Posted on Nov 26, 2007
John M Grau
Read Part 1 and Part 2 . . .
When The Business Roundtable (TBR)shut down its construction committee in 1990, it left many construction department heads at owner companies wondering what to do. Not too many years before, they had been deeply involved in developing a series of monographs on construction industry issues. These monographs were intended to be prescriptive remedies for the construction industry, focusing on training, safety and productive work practices. They set forth agendas for owners, contractors, contractor associations and unions. They were widely embraced by most elements of the industry, and the individuals who worked so hard to develop them didn’t want all their work to go to waste.
The remnants of the BRT committee gathered to decide their future, and in the summer of 2000, they committed to form a new organization of construction owners. They came up with the name – Construction Users Roundtable, or CURT for short. In forming CURT, they decided on a few important changes.
First they wanted to broaden the scope of their membership. Realizing that the U.S. economy was trending away from heavy industrial manufacturing, they reached out to new big construction consumers like Intel, Disney and Merck. They allowed in some large constructors as associate contractor members and even created a category for the major construction associations.
The new CURT group also reached out to unions. In what has become known as the Tripartite Initiative, CURT formed a committee of owner representatives, construction union presidents, and contractor association leaders. At first the meetings were a bit tentative. But it soon became apparent that the old BRT leadership had moved on, and the new generation knew little of the horrors of the 1960’s. They weren’t necessarily sold on unions, but they weren’t opposed to them either.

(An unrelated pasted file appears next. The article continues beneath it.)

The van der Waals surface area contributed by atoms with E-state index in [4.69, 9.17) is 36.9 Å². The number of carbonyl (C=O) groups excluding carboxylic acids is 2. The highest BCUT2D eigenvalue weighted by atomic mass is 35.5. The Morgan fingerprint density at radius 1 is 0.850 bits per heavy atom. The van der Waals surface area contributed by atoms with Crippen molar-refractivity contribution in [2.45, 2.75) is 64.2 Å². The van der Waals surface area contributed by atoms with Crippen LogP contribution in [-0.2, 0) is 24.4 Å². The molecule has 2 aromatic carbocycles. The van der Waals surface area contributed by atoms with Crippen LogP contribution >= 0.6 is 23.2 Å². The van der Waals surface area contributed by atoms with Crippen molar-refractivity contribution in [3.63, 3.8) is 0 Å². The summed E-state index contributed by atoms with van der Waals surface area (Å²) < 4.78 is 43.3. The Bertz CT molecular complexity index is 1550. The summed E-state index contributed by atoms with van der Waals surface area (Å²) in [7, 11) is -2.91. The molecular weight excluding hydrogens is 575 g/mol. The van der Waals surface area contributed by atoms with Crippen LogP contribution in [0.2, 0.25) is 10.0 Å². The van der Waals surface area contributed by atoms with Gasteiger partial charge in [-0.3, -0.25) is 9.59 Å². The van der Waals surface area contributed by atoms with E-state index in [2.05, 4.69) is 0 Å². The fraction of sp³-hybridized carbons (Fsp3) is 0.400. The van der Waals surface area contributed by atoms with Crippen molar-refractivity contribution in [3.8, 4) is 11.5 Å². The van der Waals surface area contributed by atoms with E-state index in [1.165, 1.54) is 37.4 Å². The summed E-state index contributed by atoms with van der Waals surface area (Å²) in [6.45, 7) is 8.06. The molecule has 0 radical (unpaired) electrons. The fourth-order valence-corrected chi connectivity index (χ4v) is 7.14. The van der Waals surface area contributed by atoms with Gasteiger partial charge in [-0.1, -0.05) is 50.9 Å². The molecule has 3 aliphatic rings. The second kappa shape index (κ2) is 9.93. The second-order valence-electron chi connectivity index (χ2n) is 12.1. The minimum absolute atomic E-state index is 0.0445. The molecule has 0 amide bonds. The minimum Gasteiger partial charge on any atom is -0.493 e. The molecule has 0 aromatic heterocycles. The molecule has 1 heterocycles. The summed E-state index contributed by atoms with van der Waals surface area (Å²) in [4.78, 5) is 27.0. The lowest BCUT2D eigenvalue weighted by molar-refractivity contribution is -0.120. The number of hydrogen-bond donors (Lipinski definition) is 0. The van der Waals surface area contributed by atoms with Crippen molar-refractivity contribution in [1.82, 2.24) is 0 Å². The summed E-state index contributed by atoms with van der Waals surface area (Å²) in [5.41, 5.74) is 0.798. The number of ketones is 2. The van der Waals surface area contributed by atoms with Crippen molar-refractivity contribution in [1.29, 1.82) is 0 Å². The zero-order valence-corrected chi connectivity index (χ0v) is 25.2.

And union leaders had evolved as well. Best exemplified by IBEW President Ed Hill, the unions openly admitted past mistakes and readily discussed the need for improved productivity, better attitudes, no absenteeism, no jobsite jurisdictional disputes, and a safe, drug free workforce.
On top of all this, the owners realized that the construction industry was facing a manpower shortage, and the union side of the industry had the best system to recruit and train workers. The relationship between owners, contractors and unions had a new beginning, and we needed to take full advantage of it.
What about CURT today? One more post to go . . .